What is Juneteenth & Why it Matters

What is Juneteenth & Why it Matters

Published on 6/12/21

Cannabis has played a major role in the disproportionate, wrongful imprisonment of black Americans, which is why it's so important we discuss Juneteenth. To make right the wrongs that have long been perpetuated in America surrounding racism, the cannabis community needs to educate itself and keep equality and representation at the forefront of everything we do. It's up to us to make the change and be the difference. Let's start by looking at Juneteenth history, what it is, why it's so important, and what you can do to show support on Juneteenth 2021.  

Juneteenth Meaning & History


Juneteenth is celebrated annually on June 19th and commemorates the last day of slavery in the United States. While the emancipation proclamation was enacted in 1862, it wasn't until three years later on June 19th of 1985 that Texas became the final state to recognize the abolishment of slavery. And so, Juneteenth is a celebration of independence. June 19, 2021 will mark the 156th anniversary of complete freedom from slavery in the United States of America. Also known as Freedom Day, Juneteenth has been celebrated for over 150 years, but only in the last year has it reached a wider cultural audience (a nod to the underlying racism that has long been perpetuated through almost every aspect of society). 

It's probably safe to say that a majority of (white) Americans didn't know about Juneteenth before 2020; however, since the eruption of a renewed civil rights movement in the wake of George Floyd's murder on May 25th, 2020, Juneteenth gained much more cultural significance. A Juneteenth celebration can involve a wide variety of festivities and traditions. Large gatherings, barbeque, fireworks, music and wine (symbolizing the blood of African-Americans spilled throughout American history) are common, as is shopping at black-owned businesses, participating in a Juneteenth festival, and using the day for advocacy. You may have seen the Juneteenth flag without even realizing it - red and blue stripes with a white star with a burst surrounding it to symbolize the birth of new freedom in Texas and across all fifty states. At the core of almost every Juneteenth celebration is one underlying component: community.

Racism & Cannabis

Unfortunately, as recent events horrendously underline, June 19, 1865 might have marked the first day of freedom from slavery for black Americans, but it did not mark the start of equality. Over 150 years later and black Americans are still being disproportionately murdered, arrested and discriminated against. The history of cannabis in America is one telling example of this, as it is deeply intertwined with systematic racism. From the early anti-cannabis laws of the 1930s to the Controlled Substance Act of 1970 and the half-century War on Drugs it launched, keeping systematic control over minorities (primarily black men) has been a major motivation.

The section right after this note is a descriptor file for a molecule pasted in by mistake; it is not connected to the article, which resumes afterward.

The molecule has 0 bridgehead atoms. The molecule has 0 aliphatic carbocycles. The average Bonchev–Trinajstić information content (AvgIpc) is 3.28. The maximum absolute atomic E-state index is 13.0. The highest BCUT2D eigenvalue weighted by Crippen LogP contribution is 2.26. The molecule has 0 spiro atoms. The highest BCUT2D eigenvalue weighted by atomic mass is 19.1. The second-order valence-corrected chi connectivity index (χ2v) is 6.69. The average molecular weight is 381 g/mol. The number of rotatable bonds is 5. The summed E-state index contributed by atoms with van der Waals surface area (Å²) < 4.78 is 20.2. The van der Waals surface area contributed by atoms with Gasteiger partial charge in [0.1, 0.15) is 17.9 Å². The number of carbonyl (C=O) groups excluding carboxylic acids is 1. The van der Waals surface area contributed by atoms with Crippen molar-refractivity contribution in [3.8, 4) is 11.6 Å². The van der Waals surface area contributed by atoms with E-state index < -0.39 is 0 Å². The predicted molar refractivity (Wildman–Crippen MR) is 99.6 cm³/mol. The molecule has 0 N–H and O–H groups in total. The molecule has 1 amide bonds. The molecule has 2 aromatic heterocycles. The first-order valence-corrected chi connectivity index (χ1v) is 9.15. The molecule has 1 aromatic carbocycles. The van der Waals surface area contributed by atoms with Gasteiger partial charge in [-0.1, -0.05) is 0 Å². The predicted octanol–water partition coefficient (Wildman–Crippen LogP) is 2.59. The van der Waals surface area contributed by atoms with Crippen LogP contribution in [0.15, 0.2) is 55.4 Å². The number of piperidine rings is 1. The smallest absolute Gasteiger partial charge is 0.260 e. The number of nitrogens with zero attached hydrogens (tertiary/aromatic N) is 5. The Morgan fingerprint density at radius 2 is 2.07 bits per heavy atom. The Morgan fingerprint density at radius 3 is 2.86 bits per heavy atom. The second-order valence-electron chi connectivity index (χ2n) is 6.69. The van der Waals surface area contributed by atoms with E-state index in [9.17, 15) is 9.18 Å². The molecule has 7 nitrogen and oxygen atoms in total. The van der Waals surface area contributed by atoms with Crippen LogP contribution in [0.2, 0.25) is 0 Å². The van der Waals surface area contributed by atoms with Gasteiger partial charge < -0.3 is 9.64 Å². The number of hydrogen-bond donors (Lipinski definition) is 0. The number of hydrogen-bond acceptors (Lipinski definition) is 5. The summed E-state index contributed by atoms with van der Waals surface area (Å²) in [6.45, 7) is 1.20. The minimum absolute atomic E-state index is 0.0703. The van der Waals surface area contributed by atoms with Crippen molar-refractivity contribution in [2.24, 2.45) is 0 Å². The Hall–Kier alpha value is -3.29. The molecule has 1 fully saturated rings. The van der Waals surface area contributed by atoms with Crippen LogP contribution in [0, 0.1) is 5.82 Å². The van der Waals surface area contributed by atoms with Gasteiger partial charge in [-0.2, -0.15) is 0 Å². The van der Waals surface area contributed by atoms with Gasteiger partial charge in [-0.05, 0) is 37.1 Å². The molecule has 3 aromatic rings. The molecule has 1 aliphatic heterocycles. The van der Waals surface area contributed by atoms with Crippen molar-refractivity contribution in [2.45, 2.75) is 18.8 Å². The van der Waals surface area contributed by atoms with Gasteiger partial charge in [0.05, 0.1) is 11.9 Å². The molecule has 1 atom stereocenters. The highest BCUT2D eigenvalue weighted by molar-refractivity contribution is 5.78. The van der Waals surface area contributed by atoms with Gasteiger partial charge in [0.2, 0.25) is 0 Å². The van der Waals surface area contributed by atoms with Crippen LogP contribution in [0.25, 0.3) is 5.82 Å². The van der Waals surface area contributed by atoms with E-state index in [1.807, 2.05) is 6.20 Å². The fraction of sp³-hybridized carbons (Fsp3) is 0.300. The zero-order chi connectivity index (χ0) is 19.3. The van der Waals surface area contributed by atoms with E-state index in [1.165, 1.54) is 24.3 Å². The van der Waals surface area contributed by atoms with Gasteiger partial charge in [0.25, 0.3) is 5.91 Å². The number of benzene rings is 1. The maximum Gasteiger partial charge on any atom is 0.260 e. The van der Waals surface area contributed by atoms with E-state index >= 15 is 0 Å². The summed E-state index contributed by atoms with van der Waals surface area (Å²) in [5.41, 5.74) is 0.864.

Even now, in the 2020s, with rapidly expanding legality and renewed civil rights movements gripping the nation, black Americans are 3.6 times more likely to be arrested for marijuana possession than white Americans. In some places, such as Montana and Kentucky, black people are nearly 10 times more likely to be arrested for possession. On top of that, while the cannabis industry is working to make diversity and social equity a primary focal point, there is a disparity in representation within the cannabis industry. Roughly 81% of marijuana business owners are white while only about 4% are black. America's long history of systematic racism has placed the black community in an unequal situation that remains unfair and nearly impossible to navigate in many situations.

How to Be An Ally During Juneteenth 2021


Understanding Juneteenth's history may not solve today's inequality, but it is part of a large understanding that will help us better navigate the future and make true change and effective reparations. If you want to celebrate Juneteenth and make a difference, here are a few ways you can directly impact your community and educate yourself (and others) about this critically important issue:

Shop At Black-Owned Cannabis Businesses

As a consumer, your money holds a lot of power - where you choose to patron reflects who you want to support. One of the easiest ways you can make a direct impact is to shop at black-owned cannabis businesses. While there is not enough representation in cannabis, there are businesses you can support. We encourage you to look up black-owned businesses in your area (cannabis-related or otherwise) and make a statement with who you choose to buy from.

Read About Racism in America

Knowledge is power. Read accounts of racism in America and educate yourself on the larger scope of this issue. One of the best ways you can celebrate Juneteenth and honor the trials, people, culture, and morality it represents is to pick up a book and learn. For starters, we suggest How to Be an Antiracist by Ibram X. Kendi and The New Jim Crow by Michelle Alexander. 

Be Part of a Movement & Sign a Petition

Several organizations are working within cannabis to bring justice and social equity to the black community. One of those organizations is the Last Prisoner Project, which aims to bring about cannabis criminal justice reform and counteract the harm done to black Americans through unjust marijuana-related imprisonment. One of their primary initiatives is "A Time to Heal," a petition you can sign right now. We encourage you to read up on this amazing project and sign the petition. 

We believe in the need to have constructive conversations about how to help promote anti-racism and equality in the cannabis community. Please join the conversation in the comments below by letting us know how you think the cannabis community could better improve social equity and make real change. 

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